University Graduates Clean Streets of Basra in Veils

Article Summary
Veiling is typically a religious tradition, but in Iraq, it is also a way for employees to protect their identities. Ahmad Wahid reports that some, such as beggars or street clears, wear a veil so that their friends do not recognize them; others do so to prevent corruption.

Iraq’s worsening economic conditions have forced citizens to take jobs that they consider humiliating. Cleaning is one example, and veiling becomes a solution for some. Over the last few years, the veil has grown popular in Iraq: armed factions as well as translators and members of the security forces have worn it.

The Basra municipality signed a contract that recruited 2,000 unemployed people to clean up the streets. Most of them, particularly university graduates, have veiled themselves to hide their identity in front of their friends working in government departments.

Akram Issa, 28, is a graduate of the Faculty of Management and Economics and is working as a contractor with the municipality.

"I did not get a steady job in the government. I have a family, and I need to make ends meet. I waited impatiently for my graduation, but I only managed to find a job at the municipality. My family believes that this job is not suitable for me, but I decided to take it," he said.

"At first, I did not wear a veil, but then many of my friends passed by and recognized me," Issa added. "This made ​​me realize that most municipal workers do not veil themselves for fear of dust or heat; they do it so that no one recognizes them. So I decided to wear the veil at work."

He continued, "When I am off-duty, I am always impeccably dressed. I hang out with friends who do not know about my job. Unless they are very close to me, people believe I work at a contracting company."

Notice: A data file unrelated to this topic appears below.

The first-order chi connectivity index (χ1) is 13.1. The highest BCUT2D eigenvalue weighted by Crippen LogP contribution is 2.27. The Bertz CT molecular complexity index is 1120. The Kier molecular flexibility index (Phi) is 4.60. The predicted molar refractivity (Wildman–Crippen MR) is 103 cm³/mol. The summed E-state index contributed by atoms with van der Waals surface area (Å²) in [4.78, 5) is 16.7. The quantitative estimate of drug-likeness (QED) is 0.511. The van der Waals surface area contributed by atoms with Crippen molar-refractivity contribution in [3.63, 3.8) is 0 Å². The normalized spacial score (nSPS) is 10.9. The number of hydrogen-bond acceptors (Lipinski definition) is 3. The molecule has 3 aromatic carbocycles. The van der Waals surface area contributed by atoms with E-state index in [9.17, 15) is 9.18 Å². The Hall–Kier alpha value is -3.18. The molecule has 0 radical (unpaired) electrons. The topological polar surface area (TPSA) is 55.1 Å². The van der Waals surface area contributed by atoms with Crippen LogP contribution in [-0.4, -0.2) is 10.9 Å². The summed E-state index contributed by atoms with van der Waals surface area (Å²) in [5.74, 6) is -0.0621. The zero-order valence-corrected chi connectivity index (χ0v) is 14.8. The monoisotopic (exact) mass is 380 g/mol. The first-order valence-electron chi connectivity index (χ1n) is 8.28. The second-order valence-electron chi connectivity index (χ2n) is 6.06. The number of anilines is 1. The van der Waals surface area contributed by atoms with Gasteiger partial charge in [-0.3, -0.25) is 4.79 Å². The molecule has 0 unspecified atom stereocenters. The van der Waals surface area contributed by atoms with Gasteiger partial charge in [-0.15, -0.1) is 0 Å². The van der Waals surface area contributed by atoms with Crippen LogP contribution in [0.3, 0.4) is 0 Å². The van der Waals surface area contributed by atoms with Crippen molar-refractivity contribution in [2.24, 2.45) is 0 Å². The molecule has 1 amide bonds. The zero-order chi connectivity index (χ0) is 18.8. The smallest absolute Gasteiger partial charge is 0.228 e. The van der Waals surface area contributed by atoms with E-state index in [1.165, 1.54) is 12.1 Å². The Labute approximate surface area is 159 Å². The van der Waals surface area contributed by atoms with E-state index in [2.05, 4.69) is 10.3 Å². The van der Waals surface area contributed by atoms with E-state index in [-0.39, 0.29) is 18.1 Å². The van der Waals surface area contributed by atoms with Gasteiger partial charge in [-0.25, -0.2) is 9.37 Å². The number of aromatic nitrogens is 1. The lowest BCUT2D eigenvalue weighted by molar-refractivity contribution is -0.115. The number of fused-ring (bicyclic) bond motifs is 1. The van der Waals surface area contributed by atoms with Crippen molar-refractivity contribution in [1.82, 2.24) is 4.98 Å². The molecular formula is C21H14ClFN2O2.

"I tell this white lie to some friends, but I'm not married and I cannot propose to a girl because then I would have to disclose my career, especially since I am a university graduate. It is only natural for me to find a girl of the same educational level," Issa said.

Beggars — especially women — are the most committed to veiling, Em Ali, 44, told Al-Hayat.

"I wear my veil from dawn till dusk, and I even try to change my voice sometimes when I approach a car full of people I know," she said. "I do not wear a veil when I visit my relatives or my neighbors, but when I go to work, I wear the veil before I reach the traffic light and start my work."

Ali burst out laughing, "My neighbor recognized me, even though I changed the tone of my voice when I was next to her. I asked her for money while she was driving a car full of her employees. Afterward, I asked her how she recognized me, and it turned out that she noticed the distinctive color of my shoes."

Policeman Ahmed Rashid wears a veil for another reason.

"I work at a checkpoint not far from where I live," he said. "I wear the veil so that no one from my area takes advantage of my presence there and asks me to let them pass without inspection."

Found in: university graduates, municipality, iraqi economy, iraq, economic crisis, economic, clean streets, begging, basra

Cookies help us deliver our services. By using them you accept our use of cookies. Learn more... X